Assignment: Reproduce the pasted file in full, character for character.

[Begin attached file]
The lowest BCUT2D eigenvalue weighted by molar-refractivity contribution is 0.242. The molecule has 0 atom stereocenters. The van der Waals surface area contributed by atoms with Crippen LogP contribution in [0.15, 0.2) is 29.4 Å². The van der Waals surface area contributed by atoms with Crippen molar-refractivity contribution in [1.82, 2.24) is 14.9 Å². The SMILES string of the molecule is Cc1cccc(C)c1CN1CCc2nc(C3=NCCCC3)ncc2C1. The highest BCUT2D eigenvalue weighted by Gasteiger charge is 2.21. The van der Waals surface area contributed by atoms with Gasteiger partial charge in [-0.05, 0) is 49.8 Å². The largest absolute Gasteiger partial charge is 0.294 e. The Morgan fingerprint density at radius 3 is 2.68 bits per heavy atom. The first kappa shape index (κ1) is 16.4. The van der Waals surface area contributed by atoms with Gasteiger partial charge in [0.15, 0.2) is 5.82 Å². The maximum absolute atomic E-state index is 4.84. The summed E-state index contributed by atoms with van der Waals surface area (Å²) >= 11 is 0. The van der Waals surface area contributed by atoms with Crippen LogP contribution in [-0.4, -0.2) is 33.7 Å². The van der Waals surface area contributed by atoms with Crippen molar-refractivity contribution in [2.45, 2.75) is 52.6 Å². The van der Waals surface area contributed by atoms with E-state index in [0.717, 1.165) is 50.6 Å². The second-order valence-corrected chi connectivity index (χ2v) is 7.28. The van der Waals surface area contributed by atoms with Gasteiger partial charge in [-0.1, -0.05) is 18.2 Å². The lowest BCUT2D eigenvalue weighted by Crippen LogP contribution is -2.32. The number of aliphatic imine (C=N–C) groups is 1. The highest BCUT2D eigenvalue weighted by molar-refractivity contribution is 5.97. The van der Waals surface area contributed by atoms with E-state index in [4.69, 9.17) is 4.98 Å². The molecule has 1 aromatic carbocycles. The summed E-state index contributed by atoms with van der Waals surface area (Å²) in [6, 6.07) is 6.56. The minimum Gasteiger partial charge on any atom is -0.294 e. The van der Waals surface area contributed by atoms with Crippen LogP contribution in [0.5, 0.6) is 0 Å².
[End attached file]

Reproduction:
The lowest BCUT2D eigenvalue weighted by molar-refractivity contribution is 0.242. The molecule has 0 atom stereocenters. The van der Waals surface area contributed by atoms with Crippen LogP contribution in [0.15, 0.2) is 29.4 Å². The van der Waals surface area contributed by atoms with Crippen molar-refractivity contribution in [1.82, 2.24) is 14.9 Å². The SMILES string of the molecule is Cc1cccc(C)c1CN1CCc2nc(C3=NCCCC3)ncc2C1. The highest BCUT2D eigenvalue weighted by Gasteiger charge is 2.21. The van der Waals surface area contributed by atoms with Gasteiger partial charge in [-0.05, 0) is 49.8 Å². The largest absolute Gasteiger partial charge is 0.294 e. The Morgan fingerprint density at radius 3 is 2.68 bits per heavy atom. The first kappa shape index (κ1) is 16.4. The van der Waals surface area contributed by atoms with Gasteiger partial charge in [0.15, 0.2) is 5.82 Å². The maximum absolute atomic E-state index is 4.84. The summed E-state index contributed by atoms with van der Waals surface area (Å²) >= 11 is 0. The van der Waals surface area contributed by atoms with Crippen LogP contribution in [-0.4, -0.2) is 33.7 Å². The van der Waals surface area contributed by atoms with Crippen molar-refractivity contribution in [2.45, 2.75) is 52.6 Å². The van der Waals surface area contributed by atoms with E-state index in [0.717, 1.165) is 50.6 Å². The second-order valence-corrected chi connectivity index (χ2v) is 7.28. The van der Waals surface area contributed by atoms with Gasteiger partial charge in [-0.1, -0.05) is 18.2 Å². The lowest BCUT2D eigenvalue weighted by Crippen LogP contribution is -2.32. The number of aliphatic imine (C=N–C) groups is 1. The highest BCUT2D eigenvalue weighted by molar-refractivity contribution is 5.97. The van der Waals surface area contributed by atoms with E-state index in [4.69, 9.17) is 4.98 Å². The molecule has 1 aromatic carbocycles. The summed E-state index contributed by atoms with van der Waals surface area (Å²) in [6, 6.07) is 6.56. The minimum Gasteiger partial charge on any atom is -0.294 e. The van der Waals surface area contributed by atoms with Crippen LogP contribution in [0.5, 0.6) is 0 Å².